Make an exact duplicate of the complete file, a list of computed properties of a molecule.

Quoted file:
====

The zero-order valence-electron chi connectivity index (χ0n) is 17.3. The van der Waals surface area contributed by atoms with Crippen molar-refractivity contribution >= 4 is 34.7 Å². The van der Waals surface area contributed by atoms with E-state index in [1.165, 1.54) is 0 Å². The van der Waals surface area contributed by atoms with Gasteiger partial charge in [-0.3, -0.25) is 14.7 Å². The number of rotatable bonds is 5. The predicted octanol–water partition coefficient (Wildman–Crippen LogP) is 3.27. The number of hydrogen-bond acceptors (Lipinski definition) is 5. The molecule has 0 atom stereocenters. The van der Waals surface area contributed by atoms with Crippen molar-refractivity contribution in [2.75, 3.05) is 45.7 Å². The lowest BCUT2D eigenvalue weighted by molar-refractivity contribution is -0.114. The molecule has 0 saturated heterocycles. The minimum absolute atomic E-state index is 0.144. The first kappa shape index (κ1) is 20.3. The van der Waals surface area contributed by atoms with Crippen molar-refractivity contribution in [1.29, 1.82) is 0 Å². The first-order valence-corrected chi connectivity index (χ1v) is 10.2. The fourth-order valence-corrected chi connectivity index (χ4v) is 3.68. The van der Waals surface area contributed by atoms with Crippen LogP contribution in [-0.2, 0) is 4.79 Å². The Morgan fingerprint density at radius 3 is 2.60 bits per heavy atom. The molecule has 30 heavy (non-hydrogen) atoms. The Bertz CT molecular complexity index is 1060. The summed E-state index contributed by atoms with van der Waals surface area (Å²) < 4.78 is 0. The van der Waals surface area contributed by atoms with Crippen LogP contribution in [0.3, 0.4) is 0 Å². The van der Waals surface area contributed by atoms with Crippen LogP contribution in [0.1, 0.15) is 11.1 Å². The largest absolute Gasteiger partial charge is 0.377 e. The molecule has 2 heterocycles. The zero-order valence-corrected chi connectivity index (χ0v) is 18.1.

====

The zero-order valence-electron chi connectivity index (χ0n) is 17.3. The van der Waals surface area contributed by atoms with Crippen molar-refractivity contribution >= 4 is 34.7 Å². The van der Waals surface area contributed by atoms with E-state index in [1.165, 1.54) is 0 Å². The van der Waals surface area contributed by atoms with Gasteiger partial charge in [-0.3, -0.25) is 14.7 Å². The number of rotatable bonds is 5. The predicted octanol–water partition coefficient (Wildman–Crippen LogP) is 3.27. The number of hydrogen-bond acceptors (Lipinski definition) is 5. The molecule has 0 atom stereocenters. The van der Waals surface area contributed by atoms with Crippen molar-refractivity contribution in [2.75, 3.05) is 45.7 Å². The lowest BCUT2D eigenvalue weighted by molar-refractivity contribution is -0.114. The molecule has 0 saturated heterocycles. The minimum absolute atomic E-state index is 0.144. The first kappa shape index (κ1) is 20.3. The van der Waals surface area contributed by atoms with Crippen molar-refractivity contribution in [1.29, 1.82) is 0 Å². The first-order valence-corrected chi connectivity index (χ1v) is 10.2. The fourth-order valence-corrected chi connectivity index (χ4v) is 3.68. The van der Waals surface area contributed by atoms with Crippen LogP contribution in [-0.2, 0) is 4.79 Å². The Morgan fingerprint density at radius 3 is 2.60 bits per heavy atom. The molecule has 30 heavy (non-hydrogen) atoms. The Bertz CT molecular complexity index is 1060. The summed E-state index contributed by atoms with van der Waals surface area (Å²) < 4.78 is 0. The van der Waals surface area contributed by atoms with Crippen LogP contribution in [0.3, 0.4) is 0 Å². The van der Waals surface area contributed by atoms with Crippen LogP contribution in [0.1, 0.15) is 11.1 Å². The largest absolute Gasteiger partial charge is 0.377 e. The molecule has 2 heterocycles. The zero-order valence-corrected chi connectivity index (χ0v) is 18.1.